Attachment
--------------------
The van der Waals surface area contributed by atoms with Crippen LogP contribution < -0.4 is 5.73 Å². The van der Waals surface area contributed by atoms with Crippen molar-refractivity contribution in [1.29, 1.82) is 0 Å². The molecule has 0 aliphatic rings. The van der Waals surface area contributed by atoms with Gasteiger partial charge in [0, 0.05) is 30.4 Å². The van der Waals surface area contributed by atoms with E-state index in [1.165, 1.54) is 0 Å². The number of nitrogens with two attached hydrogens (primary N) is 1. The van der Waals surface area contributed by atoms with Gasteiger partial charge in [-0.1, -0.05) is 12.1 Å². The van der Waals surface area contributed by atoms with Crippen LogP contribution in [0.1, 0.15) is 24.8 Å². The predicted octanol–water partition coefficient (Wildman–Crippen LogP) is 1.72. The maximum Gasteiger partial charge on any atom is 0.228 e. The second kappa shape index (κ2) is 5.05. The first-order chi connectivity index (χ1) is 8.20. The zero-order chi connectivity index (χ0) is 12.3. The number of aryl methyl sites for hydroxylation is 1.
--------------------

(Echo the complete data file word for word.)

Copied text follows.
The van der Waals surface area contributed by atoms with Crippen LogP contribution < -0.4 is 5.73 Å². The van der Waals surface area contributed by atoms with Crippen molar-refractivity contribution in [1.29, 1.82) is 0 Å². The molecule has 0 aliphatic rings. The van der Waals surface area contributed by atoms with Gasteiger partial charge in [0, 0.05) is 30.4 Å². The van der Waals surface area contributed by atoms with E-state index in [1.165, 1.54) is 0 Å². The number of nitrogens with two attached hydrogens (primary N) is 1. The van der Waals surface area contributed by atoms with Gasteiger partial charge in [-0.1, -0.05) is 12.1 Å². The van der Waals surface area contributed by atoms with Crippen LogP contribution in [0.1, 0.15) is 24.8 Å². The predicted octanol–water partition coefficient (Wildman–Crippen LogP) is 1.72. The maximum Gasteiger partial charge on any atom is 0.228 e. The second kappa shape index (κ2) is 5.05. The first-order chi connectivity index (χ1) is 8.20. The zero-order chi connectivity index (χ0) is 12.3. The number of aryl methyl sites for hydroxylation is 1.